Week 5 - (ES) The Power of Water – Past and Present: State, Nature and Political Power

Week 6 – (ES) Cities, Nature, and Social Power: The Urbanization of Nature (Guayaquil)

Week 7 — (MU) Natural Capital: Reframing Value in the Environment Sector

Weeks 8/9 reading weeks

Week 10 - (MU) Infrastructualising Nature: Turning Nature into Assets

Week 11 (ES) Nature and Political Projects: The Contested Production of Environments II:  Water, Fascism and the Hydro-modernity of Spain

Week 12 - (ES) Saving Nature(s)… or the End of Politics: The Sustainability Paradox

Teaching and learning methods

The course is delivered through a range of lectures, seminars, and student reading. Each week will comprise of 2hr lectures and 1 hr seminar. All teaching material will be available on Blackboard. Both lectures and seminars will be on-line and available as pod-casts after the lectures/events for those who could not attend the live lecture/seminar. Depending on the COVID19 situation, a small number of seminars will be held face-to-face.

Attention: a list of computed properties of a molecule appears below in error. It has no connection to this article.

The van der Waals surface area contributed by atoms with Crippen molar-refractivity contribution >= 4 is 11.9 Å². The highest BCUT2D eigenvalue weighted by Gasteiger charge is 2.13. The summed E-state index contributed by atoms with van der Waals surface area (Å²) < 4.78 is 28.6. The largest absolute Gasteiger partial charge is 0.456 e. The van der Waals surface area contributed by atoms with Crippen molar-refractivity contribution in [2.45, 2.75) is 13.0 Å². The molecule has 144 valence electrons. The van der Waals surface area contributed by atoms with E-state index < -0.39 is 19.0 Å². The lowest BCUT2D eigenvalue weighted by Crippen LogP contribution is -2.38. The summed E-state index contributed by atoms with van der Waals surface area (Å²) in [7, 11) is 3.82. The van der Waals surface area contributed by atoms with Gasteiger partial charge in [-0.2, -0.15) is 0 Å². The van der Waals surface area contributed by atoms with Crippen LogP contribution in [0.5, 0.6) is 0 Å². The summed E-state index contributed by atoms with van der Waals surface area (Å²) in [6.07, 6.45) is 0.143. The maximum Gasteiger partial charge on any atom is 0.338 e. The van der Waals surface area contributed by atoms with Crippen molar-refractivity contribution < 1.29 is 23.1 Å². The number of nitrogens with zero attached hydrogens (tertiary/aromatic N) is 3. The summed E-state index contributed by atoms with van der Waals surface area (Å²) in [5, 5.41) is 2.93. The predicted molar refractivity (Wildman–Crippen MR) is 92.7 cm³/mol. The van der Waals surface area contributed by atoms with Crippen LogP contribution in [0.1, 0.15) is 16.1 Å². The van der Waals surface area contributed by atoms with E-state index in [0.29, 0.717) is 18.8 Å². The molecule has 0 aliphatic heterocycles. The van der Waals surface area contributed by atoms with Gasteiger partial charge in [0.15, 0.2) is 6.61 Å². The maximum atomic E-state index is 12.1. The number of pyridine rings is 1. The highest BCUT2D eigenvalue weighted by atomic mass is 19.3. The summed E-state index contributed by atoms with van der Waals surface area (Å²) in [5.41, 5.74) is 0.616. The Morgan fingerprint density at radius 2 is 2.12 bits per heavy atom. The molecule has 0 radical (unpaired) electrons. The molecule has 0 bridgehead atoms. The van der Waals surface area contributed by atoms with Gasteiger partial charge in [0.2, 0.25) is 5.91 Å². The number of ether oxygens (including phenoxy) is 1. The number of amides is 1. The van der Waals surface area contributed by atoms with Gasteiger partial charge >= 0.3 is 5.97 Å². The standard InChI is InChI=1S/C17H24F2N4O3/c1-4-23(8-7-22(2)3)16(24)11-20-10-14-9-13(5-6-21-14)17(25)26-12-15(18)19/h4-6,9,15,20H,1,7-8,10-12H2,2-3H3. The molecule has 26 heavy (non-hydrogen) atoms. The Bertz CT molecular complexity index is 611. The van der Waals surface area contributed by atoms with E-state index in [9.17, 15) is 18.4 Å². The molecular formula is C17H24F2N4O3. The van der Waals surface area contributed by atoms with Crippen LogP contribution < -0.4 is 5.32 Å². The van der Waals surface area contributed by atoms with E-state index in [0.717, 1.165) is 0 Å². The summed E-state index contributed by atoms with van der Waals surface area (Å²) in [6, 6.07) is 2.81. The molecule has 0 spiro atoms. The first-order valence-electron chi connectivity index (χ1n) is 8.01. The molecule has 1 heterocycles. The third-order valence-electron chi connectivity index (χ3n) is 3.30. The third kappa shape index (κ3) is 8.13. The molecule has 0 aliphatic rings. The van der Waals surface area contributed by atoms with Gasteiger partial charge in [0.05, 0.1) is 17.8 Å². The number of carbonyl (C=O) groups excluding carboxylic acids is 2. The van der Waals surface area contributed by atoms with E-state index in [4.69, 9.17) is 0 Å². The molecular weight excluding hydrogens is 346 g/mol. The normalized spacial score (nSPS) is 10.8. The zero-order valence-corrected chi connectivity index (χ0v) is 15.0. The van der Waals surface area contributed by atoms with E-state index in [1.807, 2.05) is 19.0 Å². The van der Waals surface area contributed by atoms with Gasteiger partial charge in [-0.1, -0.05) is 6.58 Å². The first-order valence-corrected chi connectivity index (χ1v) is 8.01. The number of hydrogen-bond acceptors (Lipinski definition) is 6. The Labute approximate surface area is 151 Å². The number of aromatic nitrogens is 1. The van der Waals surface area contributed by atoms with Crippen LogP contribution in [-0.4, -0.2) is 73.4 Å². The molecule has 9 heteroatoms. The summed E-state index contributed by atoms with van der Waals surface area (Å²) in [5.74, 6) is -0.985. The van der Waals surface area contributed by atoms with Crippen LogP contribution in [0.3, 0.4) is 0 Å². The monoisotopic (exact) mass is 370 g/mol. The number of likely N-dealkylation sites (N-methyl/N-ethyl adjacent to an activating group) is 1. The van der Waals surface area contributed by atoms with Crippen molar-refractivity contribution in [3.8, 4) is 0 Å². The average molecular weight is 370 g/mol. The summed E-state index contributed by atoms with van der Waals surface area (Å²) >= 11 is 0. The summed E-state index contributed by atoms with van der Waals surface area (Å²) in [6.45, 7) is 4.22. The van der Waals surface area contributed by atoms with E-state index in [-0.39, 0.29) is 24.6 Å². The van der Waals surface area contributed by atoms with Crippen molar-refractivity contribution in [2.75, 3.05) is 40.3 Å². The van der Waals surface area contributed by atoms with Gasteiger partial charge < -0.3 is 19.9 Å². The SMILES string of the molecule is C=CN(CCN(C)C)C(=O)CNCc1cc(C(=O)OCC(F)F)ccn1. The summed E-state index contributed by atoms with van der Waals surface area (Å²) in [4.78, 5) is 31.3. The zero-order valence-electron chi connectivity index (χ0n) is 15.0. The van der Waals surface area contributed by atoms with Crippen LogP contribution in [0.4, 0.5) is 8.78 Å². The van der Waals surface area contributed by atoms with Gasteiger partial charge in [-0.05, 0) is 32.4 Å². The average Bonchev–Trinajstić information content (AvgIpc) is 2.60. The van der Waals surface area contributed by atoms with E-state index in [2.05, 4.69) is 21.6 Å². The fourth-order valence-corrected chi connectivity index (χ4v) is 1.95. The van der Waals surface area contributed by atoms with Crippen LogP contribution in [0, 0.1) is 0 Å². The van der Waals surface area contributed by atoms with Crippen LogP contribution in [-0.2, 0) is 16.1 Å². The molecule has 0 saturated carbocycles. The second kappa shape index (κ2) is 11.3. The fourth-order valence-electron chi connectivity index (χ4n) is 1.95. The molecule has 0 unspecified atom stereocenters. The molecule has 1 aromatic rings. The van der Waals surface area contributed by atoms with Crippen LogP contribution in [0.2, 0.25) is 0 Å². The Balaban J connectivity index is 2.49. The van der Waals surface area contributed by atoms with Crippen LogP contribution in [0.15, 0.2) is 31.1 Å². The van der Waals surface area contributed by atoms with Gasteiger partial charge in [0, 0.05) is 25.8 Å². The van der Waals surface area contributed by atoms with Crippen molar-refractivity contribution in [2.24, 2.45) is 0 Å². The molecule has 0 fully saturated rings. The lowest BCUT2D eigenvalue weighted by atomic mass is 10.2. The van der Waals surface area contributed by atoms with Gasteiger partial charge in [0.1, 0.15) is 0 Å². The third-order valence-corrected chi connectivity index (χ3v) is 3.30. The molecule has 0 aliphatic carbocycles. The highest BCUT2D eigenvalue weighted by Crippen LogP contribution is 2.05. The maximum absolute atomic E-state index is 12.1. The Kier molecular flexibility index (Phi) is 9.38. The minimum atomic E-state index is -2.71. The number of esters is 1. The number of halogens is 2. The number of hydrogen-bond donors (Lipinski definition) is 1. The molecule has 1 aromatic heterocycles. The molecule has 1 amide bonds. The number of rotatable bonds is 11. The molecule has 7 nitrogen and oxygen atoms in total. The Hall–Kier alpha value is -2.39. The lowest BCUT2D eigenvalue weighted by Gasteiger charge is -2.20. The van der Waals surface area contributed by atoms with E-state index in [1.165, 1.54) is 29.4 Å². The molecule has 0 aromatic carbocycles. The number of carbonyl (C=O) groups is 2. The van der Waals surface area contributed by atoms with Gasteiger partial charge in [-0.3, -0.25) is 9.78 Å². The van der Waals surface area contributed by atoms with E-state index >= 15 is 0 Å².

Knowledge and understanding

  • Critically assess a range of perspectives related to the question of nature, society and social power
  • Critically assess how nature and society are mutually constituted through a range of social power relations

Intellectual skills

  • Think critically about and and reflect on questions of socio-ecological change
  • To assess the merits of contrasting theoretic and explanations
  • To relate theoretical argument with empirical evidence, including the construction of theoretically informed real-life research

Practical skills

  • To translate theory into politics
  • To assess and formula socio-ecological policies and practices

Transferable skills and personal qualities

  • Motivation and self-directed learning
  • Awareness of responsibility as a global citizen

Assessment methods

The assessment will be 100% based on a 3500-word essay (exc. of bibliography) on a theme decided in consultation with the course convener.

Feedback methods

  • One-to-one on-line feedback on course essay outline
  • One-to-one on-line course work surgery
  • Written feedback on course essay

Recommended reading

Braun B., Castree N (Eds.) (1998) Remaking Reality. Routledge, London.

Bryant, R. (Ed.) (2015) The International Handbook of Political Ecology.  Edward Elgar, Cheltenham.

Ernstson H., and Swyngedouw E. (Eds.) (2019) Urban Political Ecology in the Anthropo-obscene: Interruptions and Possibilities. London: Routledge.

Forsyth, T. 2003. Critical Political Ecology. London: Routledge.

Harcourt, Wendy, and Ingrid L. Nelson. 2015. Practising Feminist Political Ecologies. Edited by Wendy Harcourt and Ingrid L Nelson. London: Zed Books.